How do we, in design research, characterise and articulate relations between humans and technology? This work provides a reflection on Interaction Design (Research) Labels, which is based on the observation that a variety of labels are looking similarly:
[attribute] [non-human actor]
However, what is it that we mean by slow technology ? What is an unaware object ? What is a technology, if it is charismatic ? And what are disobedient objects ? Arguing that the labels may be hiding actual understandings and meanings, we analysed purposes, agencies, inscriptions, and intentions of the concepts, which are concealed within the label. In theoretical and methodological terms, this work is inspired by Actor-Network Theory , and carries forward our previous work on (material) relations between different actors in HCI and Interaction Design.
Finally, we explore alternatives in order to trigger discussions and reflections for future labels of interaction designs:
- What if an [attribute] does not only articulate a property, but an activity in order to emphasize the dynamic gestalt of an interactive artefact? (e.g., [randomly operating] objects instead of unaware objects)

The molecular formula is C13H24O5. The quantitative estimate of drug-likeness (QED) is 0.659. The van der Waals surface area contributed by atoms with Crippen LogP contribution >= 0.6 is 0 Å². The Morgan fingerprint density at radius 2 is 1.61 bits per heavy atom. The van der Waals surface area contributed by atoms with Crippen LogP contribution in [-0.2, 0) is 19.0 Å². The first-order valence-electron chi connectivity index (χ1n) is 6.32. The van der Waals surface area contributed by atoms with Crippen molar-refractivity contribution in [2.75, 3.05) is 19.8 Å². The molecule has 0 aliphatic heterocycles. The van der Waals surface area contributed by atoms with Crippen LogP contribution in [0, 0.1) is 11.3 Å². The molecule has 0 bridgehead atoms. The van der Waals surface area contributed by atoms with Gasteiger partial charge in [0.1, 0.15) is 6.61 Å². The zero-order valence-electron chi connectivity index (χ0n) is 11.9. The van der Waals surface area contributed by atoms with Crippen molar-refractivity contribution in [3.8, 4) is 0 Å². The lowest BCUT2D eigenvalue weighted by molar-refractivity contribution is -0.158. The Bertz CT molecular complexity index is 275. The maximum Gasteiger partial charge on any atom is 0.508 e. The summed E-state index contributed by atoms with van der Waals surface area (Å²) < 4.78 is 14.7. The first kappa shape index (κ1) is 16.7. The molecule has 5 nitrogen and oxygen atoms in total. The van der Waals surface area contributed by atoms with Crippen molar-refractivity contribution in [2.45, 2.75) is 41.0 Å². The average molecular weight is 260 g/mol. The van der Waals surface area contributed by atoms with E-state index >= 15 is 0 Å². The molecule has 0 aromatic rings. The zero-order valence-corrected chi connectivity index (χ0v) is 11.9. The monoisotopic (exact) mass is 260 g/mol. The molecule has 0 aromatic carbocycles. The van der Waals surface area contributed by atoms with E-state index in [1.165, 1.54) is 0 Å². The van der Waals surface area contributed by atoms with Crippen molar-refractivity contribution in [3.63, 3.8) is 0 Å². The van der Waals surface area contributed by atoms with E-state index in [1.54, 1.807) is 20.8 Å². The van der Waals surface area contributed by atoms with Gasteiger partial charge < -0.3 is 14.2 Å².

- What if an [attribute] expresses intended use / encounters (in form of inscriptions)? (e.g., [reflection] technology instead of slow technology)
- What if an [attribute] expresses actual use / encounters? (e.g., [post-functional] objects instead of unaware objects)
- What if a [non-human actor] not only refers to plural objects, but to interactions, designs, or (computer-supported) practices? (e.g., counterfunctional [interactions] instead of counter functional things)
- What if creators refrain from using attributes, but indicate in the label what it is, that is presented (e.g., a concept for, a philosophy of), and/or what it aims for? (e.g., a concept for confronting humans; a concept for facilitating humans’ reflection, etc.)
This exploration does not call for established labels to be changed, but aims to be an invitation to explore variations of labels to reflect on a concept’s meaning, articulation, and communication.